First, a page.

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AT&T hit with a racial discrimination lawsuit

As many Missouri workers know, certain forms of discrimination in the workplace are prohibited by federal and state law. On April 21, AT&T revealed it had terminated an executive at the center of a racial discrimination lawsuit filed by a 30-year employee of the company. AT&T apologized for the executive's actions and said the company regretted not terminating him sooner.

The $100 million lawsuit, filed against the terminated executive, the company itself and other individuals, focuses on a message sent on the executive's phone that had racially offensive overtones. The woman, who is 50, said she told AT&T about it. However, the suit says no action was taken in regard to the offensive message. The woman also stated in the lawsuit that she was harassed after this and kept from promotions.

The firing would not halt the lawsuit, the woman's attorney said in comments to the press. The attorney alleges that AT&T has a culture that allows racial discrimination and, although the company knew about the message for over a year, no action was taken. This lawsuit comes after a $10 billion suit was filed in New York that alleges AT&T discriminates against black media companies.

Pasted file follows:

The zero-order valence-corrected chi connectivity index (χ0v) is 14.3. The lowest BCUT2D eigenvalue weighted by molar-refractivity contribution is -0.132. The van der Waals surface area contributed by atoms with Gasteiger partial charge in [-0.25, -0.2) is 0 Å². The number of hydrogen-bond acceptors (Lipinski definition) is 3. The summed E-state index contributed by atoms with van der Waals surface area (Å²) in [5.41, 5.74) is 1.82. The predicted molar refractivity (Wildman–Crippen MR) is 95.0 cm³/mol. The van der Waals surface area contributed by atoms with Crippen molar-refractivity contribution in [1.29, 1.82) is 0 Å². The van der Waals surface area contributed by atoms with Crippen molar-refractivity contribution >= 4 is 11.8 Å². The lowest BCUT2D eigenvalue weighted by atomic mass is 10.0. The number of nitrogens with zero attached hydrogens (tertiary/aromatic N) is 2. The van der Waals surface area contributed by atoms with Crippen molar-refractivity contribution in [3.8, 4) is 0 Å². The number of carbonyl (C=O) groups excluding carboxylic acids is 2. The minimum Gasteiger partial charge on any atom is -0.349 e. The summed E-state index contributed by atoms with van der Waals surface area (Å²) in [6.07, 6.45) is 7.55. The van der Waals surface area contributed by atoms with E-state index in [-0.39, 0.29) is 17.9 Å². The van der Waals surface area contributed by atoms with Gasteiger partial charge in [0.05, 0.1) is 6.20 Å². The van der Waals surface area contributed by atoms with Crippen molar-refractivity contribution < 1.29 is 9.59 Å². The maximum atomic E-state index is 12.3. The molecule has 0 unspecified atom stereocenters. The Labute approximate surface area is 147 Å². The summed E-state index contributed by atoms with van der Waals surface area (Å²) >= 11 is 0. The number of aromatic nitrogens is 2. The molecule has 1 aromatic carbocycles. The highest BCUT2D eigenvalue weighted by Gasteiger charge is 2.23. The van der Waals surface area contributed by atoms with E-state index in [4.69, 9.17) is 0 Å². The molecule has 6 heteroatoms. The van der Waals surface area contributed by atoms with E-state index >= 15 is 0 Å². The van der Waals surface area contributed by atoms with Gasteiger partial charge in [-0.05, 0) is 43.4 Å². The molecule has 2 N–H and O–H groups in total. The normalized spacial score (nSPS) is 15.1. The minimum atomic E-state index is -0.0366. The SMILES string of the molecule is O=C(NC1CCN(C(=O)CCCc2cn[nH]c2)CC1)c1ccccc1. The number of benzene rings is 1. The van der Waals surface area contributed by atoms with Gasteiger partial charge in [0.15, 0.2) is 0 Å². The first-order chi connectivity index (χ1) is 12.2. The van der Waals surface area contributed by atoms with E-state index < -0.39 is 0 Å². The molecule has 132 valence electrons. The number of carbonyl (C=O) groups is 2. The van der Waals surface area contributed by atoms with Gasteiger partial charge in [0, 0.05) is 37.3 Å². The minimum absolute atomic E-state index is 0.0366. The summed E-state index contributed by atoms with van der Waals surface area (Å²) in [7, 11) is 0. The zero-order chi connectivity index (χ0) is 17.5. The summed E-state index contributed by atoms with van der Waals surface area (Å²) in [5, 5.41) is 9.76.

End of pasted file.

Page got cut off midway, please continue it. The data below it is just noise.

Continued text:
An employee who feels he or she was discriminated against due to their sex, race or any other protected status may file a claim with the Equal Employment Opportunity Commission under Title VII of the Civil Rights Act of 1964. This type of discrimination is unlawful, and employers are obligated to protect their employees from such behavior. Speaking to an attorney when workplace discrimination occurs may be helpful. The discrimination can range from the creation of a hostile working environment to wrongful termination, among other prohibited acts.

Source: Buzzfeed, "AT&T Fires Executive Hit By $100 Million Racial Discrimination Lawsuit", Michelle Broder Van Dyke, April 28, 2015

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